Home Indianapolis Press Releases 2014 Hogsett Announces Federal Bank Robbery Charges

Hogsett Announces Federal Bank Robbery Charges
Zionsville Man Allegedly Robbed Five Banks in Central Indiana

U.S. Attorney’s Office June 06, 2014
  • Southern District of Indiana (317) 226-6333

TERRE HAUTE—Joseph H. Hogsett, United States Attorney, announced the indictment of Alan Wayne McCormick, 46, of Zionsville. McCormick was indicted on five counts of armed bank robbery.

“It is imperative that we go after those who steal peace of mind from the community,” said Hogsett. “Bank robberies put people in danger, both financially and physically.”

McCormick allegedly robbed five banks between July 2012 and March of this year. In each robbery, he followed a similar pattern and possessed a firearm or other dangerous weapon. The five banks are as follows:

  • Citizens Bank, Eminence, Indiana, July 17, 2012 (Morgan County)
  • First Financial Bank, (First State Bank) Poland, Indiana, September 18, 2012 (Clay County)
  • Hoosier Heartland Bank, Lagoda, Indiana, August 12, 2013 (Montgomery County)
  • Hoosier Heartland Bank, Linden, Indiana, January 16, 2014 (Montgomery County)
  • Fountain Trust Bank, Darlington, Indiana, March 12, 2014 (Montgomery County)

Investigators from the Montgomery County Sheriff’s Department obtained video surveillance after the March 12, 2014 robbery of the Fountain Trust Bank in Darlington, Indiana. The vehicle used was a newer model amethyst gray Nisan Sentra with damage to the passenger side rearview mirror.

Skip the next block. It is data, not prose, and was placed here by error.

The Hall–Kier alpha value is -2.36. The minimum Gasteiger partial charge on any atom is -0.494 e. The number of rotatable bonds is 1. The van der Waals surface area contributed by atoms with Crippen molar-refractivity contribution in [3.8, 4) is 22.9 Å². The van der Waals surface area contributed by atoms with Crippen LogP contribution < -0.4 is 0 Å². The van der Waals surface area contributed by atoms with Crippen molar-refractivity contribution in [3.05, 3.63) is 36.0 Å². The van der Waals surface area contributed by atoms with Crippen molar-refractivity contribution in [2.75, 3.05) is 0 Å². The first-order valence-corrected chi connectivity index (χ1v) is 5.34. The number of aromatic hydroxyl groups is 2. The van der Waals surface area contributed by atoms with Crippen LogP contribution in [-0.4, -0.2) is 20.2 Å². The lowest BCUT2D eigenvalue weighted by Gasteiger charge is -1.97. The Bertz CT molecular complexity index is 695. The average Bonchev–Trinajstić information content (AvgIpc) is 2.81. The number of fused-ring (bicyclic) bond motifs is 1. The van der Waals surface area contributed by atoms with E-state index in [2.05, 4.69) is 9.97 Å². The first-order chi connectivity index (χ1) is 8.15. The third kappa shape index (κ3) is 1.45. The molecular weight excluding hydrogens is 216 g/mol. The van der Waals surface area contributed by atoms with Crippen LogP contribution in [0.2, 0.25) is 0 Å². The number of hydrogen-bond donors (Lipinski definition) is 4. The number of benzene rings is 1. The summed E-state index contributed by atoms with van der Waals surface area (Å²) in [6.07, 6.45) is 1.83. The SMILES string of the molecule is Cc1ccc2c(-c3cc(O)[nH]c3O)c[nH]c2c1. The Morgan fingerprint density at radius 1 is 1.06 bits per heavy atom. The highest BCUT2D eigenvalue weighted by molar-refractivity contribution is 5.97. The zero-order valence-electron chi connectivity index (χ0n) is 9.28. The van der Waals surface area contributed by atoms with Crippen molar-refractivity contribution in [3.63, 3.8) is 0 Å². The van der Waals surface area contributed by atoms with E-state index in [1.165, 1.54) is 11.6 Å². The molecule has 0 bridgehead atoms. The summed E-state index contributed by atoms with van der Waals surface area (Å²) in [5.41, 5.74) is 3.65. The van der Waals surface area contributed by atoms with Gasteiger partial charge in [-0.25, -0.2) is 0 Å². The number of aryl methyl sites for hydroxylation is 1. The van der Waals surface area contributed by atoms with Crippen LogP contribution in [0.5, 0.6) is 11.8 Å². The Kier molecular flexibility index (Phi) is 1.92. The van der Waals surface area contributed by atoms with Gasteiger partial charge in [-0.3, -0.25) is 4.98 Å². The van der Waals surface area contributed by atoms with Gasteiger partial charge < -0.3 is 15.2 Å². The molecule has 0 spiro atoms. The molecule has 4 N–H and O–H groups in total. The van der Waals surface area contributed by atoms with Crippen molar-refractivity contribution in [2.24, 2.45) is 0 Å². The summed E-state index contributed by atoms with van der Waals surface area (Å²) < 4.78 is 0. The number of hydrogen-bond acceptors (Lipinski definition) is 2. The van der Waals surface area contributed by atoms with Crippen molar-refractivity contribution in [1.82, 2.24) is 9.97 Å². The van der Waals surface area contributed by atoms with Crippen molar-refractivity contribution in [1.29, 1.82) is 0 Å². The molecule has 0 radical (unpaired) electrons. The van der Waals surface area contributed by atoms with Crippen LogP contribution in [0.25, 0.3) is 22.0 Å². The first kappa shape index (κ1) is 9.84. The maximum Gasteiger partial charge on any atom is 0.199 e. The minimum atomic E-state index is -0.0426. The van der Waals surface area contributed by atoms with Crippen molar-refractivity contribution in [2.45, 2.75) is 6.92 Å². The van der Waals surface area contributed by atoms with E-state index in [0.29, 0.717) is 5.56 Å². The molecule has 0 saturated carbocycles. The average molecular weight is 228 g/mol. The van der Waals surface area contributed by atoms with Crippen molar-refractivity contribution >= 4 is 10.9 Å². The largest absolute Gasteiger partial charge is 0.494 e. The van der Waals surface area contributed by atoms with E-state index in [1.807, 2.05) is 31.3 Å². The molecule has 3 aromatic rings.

Investigators were led to McCormick, and a warrant was served on his residence in Zionsville. He later confessed to law enforcement his involvement in the five robberies he was charged with.

This was a joint investigation with the Federal Bureau of Investigation, Montgomery County Sheriff’s Department, Clay County Sheriff’s Department, and the Morgan County Sheriff’s Department.

Acting FBI Special Agent in Charge Kevin P. Lyons said, “The FBI remains committed to investigating bank robberies and bringing to justice those individuals that threaten and intimidate bank employees and citizens in our communities.”

According to Assistant U.S. Attorney MaryAnn Mindrum who is prosecuting the case for the government, McCormick faces a possible term of 25 years’ imprisonment and a $250,000 fine if convicted on each charge.

An indictment is only a charge and is not evidence of guilt. A defendant is presumed innocent and is entitled to a fair trial at which the government must prove guilt beyond a reasonable doubt.